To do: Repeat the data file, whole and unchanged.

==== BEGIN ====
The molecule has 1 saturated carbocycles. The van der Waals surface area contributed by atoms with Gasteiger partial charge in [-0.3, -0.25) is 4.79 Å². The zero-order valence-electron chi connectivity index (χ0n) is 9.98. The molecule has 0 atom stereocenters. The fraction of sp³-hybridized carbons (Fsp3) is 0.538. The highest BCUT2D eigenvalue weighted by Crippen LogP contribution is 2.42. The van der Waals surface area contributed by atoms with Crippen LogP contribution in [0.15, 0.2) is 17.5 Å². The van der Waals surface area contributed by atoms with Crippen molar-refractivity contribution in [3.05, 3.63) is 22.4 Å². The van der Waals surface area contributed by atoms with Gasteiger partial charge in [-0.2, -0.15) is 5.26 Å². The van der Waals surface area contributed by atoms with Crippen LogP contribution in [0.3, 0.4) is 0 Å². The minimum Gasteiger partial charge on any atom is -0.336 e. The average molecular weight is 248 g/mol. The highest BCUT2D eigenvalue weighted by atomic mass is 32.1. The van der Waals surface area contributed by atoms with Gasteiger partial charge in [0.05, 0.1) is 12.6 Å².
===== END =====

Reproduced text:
The molecule has 1 saturated carbocycles. The van der Waals surface area contributed by atoms with Gasteiger partial charge in [-0.3, -0.25) is 4.79 Å². The zero-order valence-electron chi connectivity index (χ0n) is 9.98. The molecule has 0 atom stereocenters. The fraction of sp³-hybridized carbons (Fsp3) is 0.538. The highest BCUT2D eigenvalue weighted by Crippen LogP contribution is 2.42. The van der Waals surface area contributed by atoms with Crippen LogP contribution in [0.15, 0.2) is 17.5 Å². The van der Waals surface area contributed by atoms with Crippen molar-refractivity contribution in [3.05, 3.63) is 22.4 Å². The van der Waals surface area contributed by atoms with Gasteiger partial charge in [-0.2, -0.15) is 5.26 Å². The van der Waals surface area contributed by atoms with Crippen LogP contribution in [0.3, 0.4) is 0 Å². The minimum Gasteiger partial charge on any atom is -0.336 e. The average molecular weight is 248 g/mol. The highest BCUT2D eigenvalue weighted by atomic mass is 32.1. The van der Waals surface area contributed by atoms with Gasteiger partial charge in [0.05, 0.1) is 12.6 Å².